There’s no question about it: take a good looking woman, preferably without her clothes, have her dancing (naked, of course), throw in some large sums of money, add a celebrity and a good soundbite from a lawyer and, hey presto, you have a story to fill the paper. In fact, you have this story.
The case is being fought as a preliminary hearing to decide whether Ms Quashie is an employee or not. If she is self-employed, as Stringfellows allege, then there is no jurisdiction for the ET to hear her unfair dismissal claim and she will probably have no other remedy apart from a claim for any notice monies she may be owed. On the other hand, if she is held to be an employee then the case will go to a final hearing to decide whether she was unfairly dismissed, unless it settles in the meantime.
You might think that the issue of whether a person is an employee or not is simple, but it often isn’t. There is no one litmus test to distinguish between an employee, a worker, or a self-employed individual. How the person paid their tax is often a very important factor in determining their status, but it isn’t the only one. That’s why Stringfellows barrister, Caspar Glyn of Cloisters Chambers, memorably stated “she was a complete stranger to the taxman”: not just no PAYE there then.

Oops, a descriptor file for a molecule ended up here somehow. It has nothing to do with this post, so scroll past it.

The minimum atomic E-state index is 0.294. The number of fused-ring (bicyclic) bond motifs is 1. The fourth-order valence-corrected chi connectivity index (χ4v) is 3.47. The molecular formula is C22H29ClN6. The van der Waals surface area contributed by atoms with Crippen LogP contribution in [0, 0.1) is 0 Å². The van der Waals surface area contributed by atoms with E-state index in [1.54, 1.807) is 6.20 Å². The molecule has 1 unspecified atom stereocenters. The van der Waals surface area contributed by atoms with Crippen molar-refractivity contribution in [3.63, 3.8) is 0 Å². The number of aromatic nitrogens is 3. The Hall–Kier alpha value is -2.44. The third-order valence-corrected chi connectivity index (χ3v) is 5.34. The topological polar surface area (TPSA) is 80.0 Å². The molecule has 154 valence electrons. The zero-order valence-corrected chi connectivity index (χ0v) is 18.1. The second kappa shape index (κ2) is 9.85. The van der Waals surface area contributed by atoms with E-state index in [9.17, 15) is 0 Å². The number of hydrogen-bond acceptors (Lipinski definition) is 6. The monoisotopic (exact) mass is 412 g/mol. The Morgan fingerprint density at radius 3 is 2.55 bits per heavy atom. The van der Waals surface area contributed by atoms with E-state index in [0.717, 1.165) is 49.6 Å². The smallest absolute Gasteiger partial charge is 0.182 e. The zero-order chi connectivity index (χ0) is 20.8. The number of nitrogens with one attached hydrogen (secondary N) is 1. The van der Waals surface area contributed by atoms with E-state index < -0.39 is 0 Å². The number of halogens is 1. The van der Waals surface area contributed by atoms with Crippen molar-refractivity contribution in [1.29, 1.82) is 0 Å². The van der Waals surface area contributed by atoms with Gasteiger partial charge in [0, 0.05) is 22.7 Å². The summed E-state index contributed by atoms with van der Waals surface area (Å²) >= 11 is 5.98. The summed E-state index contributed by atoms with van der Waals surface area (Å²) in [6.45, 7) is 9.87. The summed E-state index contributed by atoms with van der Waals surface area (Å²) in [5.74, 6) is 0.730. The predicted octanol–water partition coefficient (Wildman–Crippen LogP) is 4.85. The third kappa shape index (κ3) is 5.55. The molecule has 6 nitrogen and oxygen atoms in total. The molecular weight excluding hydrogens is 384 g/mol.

Paying tax on a self-employed basis is often a very persuasive factor in pointing to a lack of an employment relationship, but it’s not the overriding consideration. Employers do sometimes set employees up as self-employed and draw up a contract of employment which states that it isn’t, and it is hard for the employee to do anything about that at least initially. Not that many employees in the whole scheme of things seek legal advice before they join their “employer”.
One of my favourite case quotations on this subject is this one from the case of Levy McCallum Ltd v Middleton EAT 
If parties agree to create a horse but instead create a camel, the fact that they intended to create a horse and even call what they have created a horse is of little assistance in determining whether it is in fact a horse
It’s almost up there with Donald Rumsfeld’s “known knowns”. You can see how you might get confused, can’t you?
One very important factor is the “mutuality of obligation” test: was the employer required to supply work and was the employee obliged to turn up and do it? If yes to both then it is suggestive of an employment relationship. Contrast that with a plumber whom you ask to come and fix your tap: it’s a one-off job and you’re merely engaging his services for that work. Also, the plumber can delegate his duties to someone else – e.g. his mate. An employee can’t do that.
Ms Quashie is probably relying on another test – that of direction. She was working at the direction of the club and that is often evidence of an employment relationship. They told her when to dance, and supplied the customers. She alleges she had to work – dance – for free, although the club denies this.
The result will be interesting. My money’s on the horse.
If you’re in doubt about the terms of your employment, contact me at firstname.lastname@example.org for a no obligation no fee discussion.